This October, I will be presenting at the centennial convention of the United Synagogue of Conservative Judaism, the official congregational arm of the Conservative Movement. In preparations for this event, USCJ is running a blog on the centennial’s website with posts from various Conservative Jews about their visions for the future. Today, I was honored to have an essay published on their website, entitled Where Are Our Cheerleaders?, where I argue that the greatest challenge facing the Conservative Movement right now is widespread pessimism about our future. I hope you will read the article, post a comment, and come and see me and many others at the centennial convention. Shabbat Shalom!
Month: August 2013
Dvar Tzedek: iPhones and Ki Tetze
Each week, the American Jewish World Service publishes a Dvar Tzedek, where the weekly parasha is examined through the lens of global justice. This week, I am honored to be the guest writer for the Dvar Tzedek, which you can read here. Please feel free to write me with any comments or questions.
Over the past two months, I read one book and one article that made think about one of the most important, yet least-discussed, challenges facing Jewish organizations today. The article I read came from last week’s New York Times, where it described how instead of donating money to the Food Bank of New York City, Toyota chose to donate “efficiency” to this food bank that feeds over 1.5 million people every year. As their contribution, engineers and specialists from Toyota took time to help the staff at the Food Bank learn how to reduce waiting time for needy clients, and eliminate unnecessary use of resources. Toyota’s decision fit into a larger trend amongst for-profit businesses helping non-profit organizations develop better practices in order to cut costs, increase productivity, and improve efficiency.
The article about Toyota reminded me of a fascinating analysis of the non-profit sector in the United States by Ken Stern, former CEO of National Public Radio, in his book With Charity for All. Stern opines that in spite of the major role that non-profit organizations play in America society, providing everything from cultural life to hospitals to social services, “the public rarely demands measures of how effective charities are in implementing their services and meeting their service goals.” Stern argues that we must utilize a better set of metrics for monitoring the effectiveness and activities of non-profit organizations, and recognizing that an organization might have flashy advertising and impressive endorsements, but if it does not offer concrete evidence that they fulfill their core mission, then that organization may not be worthy of our funding or our dollars.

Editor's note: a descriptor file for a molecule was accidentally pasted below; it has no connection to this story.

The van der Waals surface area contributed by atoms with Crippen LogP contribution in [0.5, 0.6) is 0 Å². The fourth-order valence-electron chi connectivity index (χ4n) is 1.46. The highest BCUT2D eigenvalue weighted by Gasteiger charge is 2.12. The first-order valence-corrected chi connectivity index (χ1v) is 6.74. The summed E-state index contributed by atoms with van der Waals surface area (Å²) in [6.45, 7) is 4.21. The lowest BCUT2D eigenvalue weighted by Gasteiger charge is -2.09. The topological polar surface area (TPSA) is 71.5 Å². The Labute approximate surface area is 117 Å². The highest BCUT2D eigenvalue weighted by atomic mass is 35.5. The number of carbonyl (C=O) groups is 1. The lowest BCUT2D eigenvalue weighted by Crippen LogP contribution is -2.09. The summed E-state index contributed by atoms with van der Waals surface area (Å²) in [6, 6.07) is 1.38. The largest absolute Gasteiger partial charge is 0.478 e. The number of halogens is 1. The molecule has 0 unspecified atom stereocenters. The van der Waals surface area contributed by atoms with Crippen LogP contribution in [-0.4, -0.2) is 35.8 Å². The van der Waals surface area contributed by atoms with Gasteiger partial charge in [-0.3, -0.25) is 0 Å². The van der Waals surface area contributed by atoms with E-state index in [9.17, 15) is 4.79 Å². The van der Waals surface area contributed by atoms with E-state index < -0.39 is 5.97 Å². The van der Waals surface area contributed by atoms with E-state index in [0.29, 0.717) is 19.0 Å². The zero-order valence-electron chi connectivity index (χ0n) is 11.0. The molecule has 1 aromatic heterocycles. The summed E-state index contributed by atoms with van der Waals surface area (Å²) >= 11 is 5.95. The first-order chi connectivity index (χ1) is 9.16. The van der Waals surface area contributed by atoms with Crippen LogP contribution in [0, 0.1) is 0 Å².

I could not read these two items without thinking about their applicability to the Jewish Community. Our community functions almost entirely due to the efforts of non-profit organizations, yet few resources are devoted to helping existing organizations learn how to insist upon the kind of efficiency found in the for-profit sector, and little research that compares and objectively analyzes the effectiveness of organizations. At the present time, we have a myriad of organizations who claim to offer the best approach to Israel engagement, social justice work, and Jewish outreach, to say nothing of the fact that we have hundreds of synagogues, day schools and social service organizations that offer similar products to the same communities. We will never be able to identify the single factor that determines what organizations are objectively successful, and which ones are objectively not, the growth of data-driven decision-making in American society at-large requires that we rethink how that trend can impact the Jewish Community. The sooner we do that, the sooner we might reap the benefits of thinking through our community’s challenges with a lens that is different and challenging, yet may also be the key to understanding how to advance our collective community goals.